Global Data & Privacy Update - 14 May 2015

Author:Ms Margaret Tofalides
Profession:Clyde & Co
 
FREE EXCERPT

Vidal-Hall v Google in the Supreme Court

Following the landmark judgment earlier in 2015, Google has applied for permission to appeal to the Supreme Court. The April judgment decided that an individual is entitled to damages for distress without being required to show loss and may open the floodgates to compensation claims following data breaches. The Supreme Court's judgment on the application is awaited.

Google victory in first 'right to be forgotten case'

Finland's Data Protection Ombudsman has ruled this week that Google was not obliged to remove search results relating to the complainant. He argued that information about his previous debt collection business is no longer relevant but the Ombudsman rejected his argument as he is still involved in such activities. The request came following 2014's landmark 'right to be forgotten' ruling which established that individuals can ask search engines to remove irrelevant, misleading or dated information about them.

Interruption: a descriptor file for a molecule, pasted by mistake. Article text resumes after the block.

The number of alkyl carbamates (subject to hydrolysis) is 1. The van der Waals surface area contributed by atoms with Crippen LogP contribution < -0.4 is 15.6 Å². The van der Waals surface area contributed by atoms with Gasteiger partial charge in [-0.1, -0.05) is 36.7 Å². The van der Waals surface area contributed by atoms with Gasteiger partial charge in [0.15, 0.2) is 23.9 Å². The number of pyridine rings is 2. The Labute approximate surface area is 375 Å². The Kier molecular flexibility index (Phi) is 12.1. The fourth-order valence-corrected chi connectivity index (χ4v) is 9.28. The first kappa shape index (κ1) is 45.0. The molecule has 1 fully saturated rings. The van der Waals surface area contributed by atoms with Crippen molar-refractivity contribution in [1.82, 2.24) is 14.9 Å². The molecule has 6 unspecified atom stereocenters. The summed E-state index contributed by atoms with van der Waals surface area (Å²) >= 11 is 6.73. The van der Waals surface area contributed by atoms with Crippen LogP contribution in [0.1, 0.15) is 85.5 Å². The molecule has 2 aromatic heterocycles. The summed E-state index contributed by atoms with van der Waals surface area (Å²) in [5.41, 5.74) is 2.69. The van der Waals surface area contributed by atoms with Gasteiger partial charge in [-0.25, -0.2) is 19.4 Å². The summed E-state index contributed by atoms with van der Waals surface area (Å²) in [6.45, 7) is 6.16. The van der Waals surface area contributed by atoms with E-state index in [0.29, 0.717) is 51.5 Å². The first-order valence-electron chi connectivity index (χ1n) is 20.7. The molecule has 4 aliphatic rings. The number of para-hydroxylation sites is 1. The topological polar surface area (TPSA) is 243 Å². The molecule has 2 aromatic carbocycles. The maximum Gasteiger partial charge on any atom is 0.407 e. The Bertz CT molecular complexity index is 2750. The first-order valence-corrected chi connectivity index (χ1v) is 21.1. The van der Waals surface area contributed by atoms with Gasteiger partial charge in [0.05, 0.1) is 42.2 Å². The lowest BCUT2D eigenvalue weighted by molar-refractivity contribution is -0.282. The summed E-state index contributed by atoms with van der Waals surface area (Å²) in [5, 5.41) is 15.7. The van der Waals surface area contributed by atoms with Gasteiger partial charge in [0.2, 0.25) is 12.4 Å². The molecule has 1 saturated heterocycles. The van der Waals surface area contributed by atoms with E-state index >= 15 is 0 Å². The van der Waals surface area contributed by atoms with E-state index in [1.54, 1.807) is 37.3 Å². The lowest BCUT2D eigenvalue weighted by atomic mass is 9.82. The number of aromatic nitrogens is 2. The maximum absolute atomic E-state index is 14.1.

National Security Agency spying illegal

A US federal court ruled the NSA's spying programme illegal last Thursday. The programme which systematically collects millions of phone records in anti-terrorism measures was deemed inconsistent with the Patriot Act which was designed to improve security controls after 9/11. As some of the provisions of the act are due to expire on 1 June, Circuit Judge Lynch held that Congress should now decide on the degree of appropriate surveillance in light of the national security concerns. This is already being considered in the House which approved the Bipartisan Bill on Wednesday, prohibiting the NSA from collecting bulk data from calls made by Americans.

US employee dismissed for removing tracking app sues employer

A US employee fired on 5 May is bringing an action against her employer for invasion of privacy. It is alleged that her deletion of an app which tracked her movements resulted in the dismissal. Employees of Intermex were required to download app Xora which allows employers "to see the location of every mobile worker on a Google Map". The plaintiff is seeking damages of over USD 500,000 for loss of earnings.

Court rule in favour of Internet service provider in privacy case

A US Court has ruled that Birch, an Internet Service Provider, is not required to divulge customer information to Rightscorp, (a firm representing copyrights holders). Rightscorp tried to use the Digital...

To continue reading

REQUEST YOUR TRIAL